Bush’s Mortgage Aid – Too Little Too Late?

Posted on 17. Sep, 2007 by in Credit & Debt, Real Estate

If you’ve listened to the news at all lately, you’ve probably heard a lot of talk about the effects of the subprime mortgage crisis. In a nutshell, the crisis began last month when many subprime mortgage owners were forced to foreclose on their homes. Many of these homeowners entered into “subprime” mortgages, meaning that the rate they were paying was lower than the market rate, in exchange for higher interest rates down the road. The “adjustable rate mortgages” (ARMs) have a low introductory interest rate, but reset every 5 years or so to the new market rate. Basically, you’re gambling that the rates won’t rise to a point that you won’t be able to keep up.

subprime_mortgage.jpgUnfortunately, many people took the grasshopper approach, and didn’t bother preparing for an increase in interest rates. Without the ability to meet the higher mortgage payments, many homeowners were forced to foreclose, with banks taking a bit hit. Some lenders took such a big hit that they were forced to file bankruptcy, forcing the market to “freak out” (yes, that’s a technical term).

The blame has already started, of course. Many people blame the lenders for being overly aggressive and lending to anyone who walked through the door. Others blame borrowers (who I think are ultimately to blame) for overstating incomes, or trying too hard to buy a home they couldn’t afford to begin with.

But recently, President Bush outlined ways the federal government can help troubled borrowers keep their homes in an effort to address rising foreclosures fueled by the mortgage crisis. In a move also backed by Ben Bernanke, Federal Reserve Chairman, the government isn’t going to “bail out speculators or those who made the decision to buy a home they knew they could never afford.”

Bush said the Federal Housing Administration, a government agency that provides mortgage insurance to borrowers through lenders in the private sector, would soon launch a program called FHA Secure. The program would let homeowners who have good credit histories but can’t afford their current mortgage payments to refinance into mortgages insured by the FHA.

Bush also urged Congress to modernize and improve the FHA so more homeowners could qualify for the mortgage insurance provided by the agency. Last year the House passed legislation to modernize FHA, but Congress has not yet sent a bill to the White House.

And in one more effort, Bush also pledged to work with Congress to reform a key housing provision of the federal tax code, which will make it easier for homeowners to refinance their mortgages. Under the current rules, if the value of your house declines by $20,000 and your adjustable rate mortgage payments have grown to a level you cannot afford, the bank might modify your mortgage and forgive $20,000 of your loan. But the tax code treats that $20,000 as taxable income. And when your home is losing value and your family is under financial stress, the last thing you need to do is to be hit with higher taxes.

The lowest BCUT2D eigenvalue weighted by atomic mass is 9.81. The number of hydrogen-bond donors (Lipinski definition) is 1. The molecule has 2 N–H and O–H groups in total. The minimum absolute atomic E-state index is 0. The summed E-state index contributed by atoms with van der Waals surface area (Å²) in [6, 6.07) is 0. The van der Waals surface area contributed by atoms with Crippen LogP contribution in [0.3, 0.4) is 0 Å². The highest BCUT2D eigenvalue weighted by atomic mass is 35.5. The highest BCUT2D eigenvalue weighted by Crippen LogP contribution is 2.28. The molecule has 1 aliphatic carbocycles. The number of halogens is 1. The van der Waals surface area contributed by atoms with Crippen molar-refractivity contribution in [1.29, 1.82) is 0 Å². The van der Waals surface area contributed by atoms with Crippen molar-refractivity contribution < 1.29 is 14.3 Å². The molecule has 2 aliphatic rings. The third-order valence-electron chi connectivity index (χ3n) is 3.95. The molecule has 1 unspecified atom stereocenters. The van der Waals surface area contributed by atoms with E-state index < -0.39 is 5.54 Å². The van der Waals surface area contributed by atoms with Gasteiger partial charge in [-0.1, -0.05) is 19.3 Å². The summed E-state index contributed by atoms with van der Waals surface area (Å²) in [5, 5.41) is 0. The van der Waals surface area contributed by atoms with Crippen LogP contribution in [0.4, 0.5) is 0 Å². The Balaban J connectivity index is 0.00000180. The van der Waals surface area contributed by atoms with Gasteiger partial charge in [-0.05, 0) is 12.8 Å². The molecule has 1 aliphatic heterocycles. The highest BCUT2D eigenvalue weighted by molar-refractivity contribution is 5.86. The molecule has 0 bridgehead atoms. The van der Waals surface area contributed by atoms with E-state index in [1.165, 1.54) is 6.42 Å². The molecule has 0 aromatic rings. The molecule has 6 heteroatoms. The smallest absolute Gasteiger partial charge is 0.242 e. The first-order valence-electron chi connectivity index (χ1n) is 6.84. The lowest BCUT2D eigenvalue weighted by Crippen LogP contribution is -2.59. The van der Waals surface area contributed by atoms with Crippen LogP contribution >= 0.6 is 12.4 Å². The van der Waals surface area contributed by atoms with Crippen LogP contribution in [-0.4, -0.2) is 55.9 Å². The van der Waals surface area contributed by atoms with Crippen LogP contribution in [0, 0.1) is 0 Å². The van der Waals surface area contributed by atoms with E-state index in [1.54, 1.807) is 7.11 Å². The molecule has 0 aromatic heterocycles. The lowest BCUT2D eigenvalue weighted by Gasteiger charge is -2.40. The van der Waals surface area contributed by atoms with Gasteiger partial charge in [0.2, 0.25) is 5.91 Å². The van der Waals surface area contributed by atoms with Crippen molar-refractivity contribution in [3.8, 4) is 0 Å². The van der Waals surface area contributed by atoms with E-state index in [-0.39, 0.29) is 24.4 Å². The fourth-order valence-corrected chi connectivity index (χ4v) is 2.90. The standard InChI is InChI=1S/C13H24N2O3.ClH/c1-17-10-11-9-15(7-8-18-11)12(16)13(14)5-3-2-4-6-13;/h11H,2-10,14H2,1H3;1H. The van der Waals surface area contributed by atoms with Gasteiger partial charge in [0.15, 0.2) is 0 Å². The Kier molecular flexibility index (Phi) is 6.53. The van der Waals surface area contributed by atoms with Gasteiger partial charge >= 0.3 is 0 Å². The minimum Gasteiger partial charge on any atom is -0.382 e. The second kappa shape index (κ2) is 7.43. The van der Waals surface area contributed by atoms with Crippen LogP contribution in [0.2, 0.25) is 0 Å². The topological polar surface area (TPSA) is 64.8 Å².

But I wonder if this help isn’t too little too late? Has anyone ever seen a mortgage document? It’s like 100 pages long full of legalese and loopholes that practically nobody can understand. In my opinion, a large effort should be put into improving lender education. Let’s get that mortgage document down to 10 pages of plain English, and mandatory education classes for new homeowners. The government wouldn’t have to step in and help refinance homes if people were properly educated and knew that an adjustable rate mortgage is not the best move when buying a $1 million home with a $85k income.

But what do you think? Has the government done enough? Should they do more?

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5 Responses to “Bush’s Mortgage Aid – Too Little Too Late?”

  1. Greg

    23. Sep, 2007

    It’s definitely too little, but it isn’t too late. I fully support the elimination of taxation for “forgiveness,” but don’t believe it is the federal government’s responsibility to bail people out of their debts (or to make it easier to get there).

    A clear and concise mortgage document would definitely be a step in the right direction. Maybe part of the disclosure document should include a brief schedule showing what could happen to a payment if interest rates rise. Regardless, many people will continue to use lower interest ARMs to buy more house and risk getting over-extended.

  2. Jason Guthrie

    23. Sep, 2007

    “Maybe part of the disclosure document should include a brief schedule showing what could happen to a payment if interest rates rise.”

    I love that idea Greg! I think similar “scare tactics” might help get the point across.

  3. Rental Newbie

    17. Mar, 2008

    WOW, I wish I never EVER heard of the term “re-finance”. I was fine with my 1100$ mortgage and gave into the “tap into your equity for improvements and cash back”… Lesson learned! ARM loan or LEG loan don’t ever refinance your home unless you want to pay these consequences! I blame myself and will deal with it myself but I don’t need the government to help me! They squander money just fine without me.

  4. steve jenings

    02. May, 2008

    The banks are really hurting now, dont re-finance do some over-time instead.

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  1. MoneyQs » Blog Archive » Bush’s Mortgage Aid - Too Little Too Late? - September 17, 2007

    […] Wendell Sherk, Attorney at Law wrote an interesting post today onHere’s a quick excerptIn a nutshell, the crisis began last month when many subprime mortgage owners were forced to foreclose on their homes. Many of these homeowners entered into “subprime” mortgages, meaning that the rate they were paying was lower than the … […]

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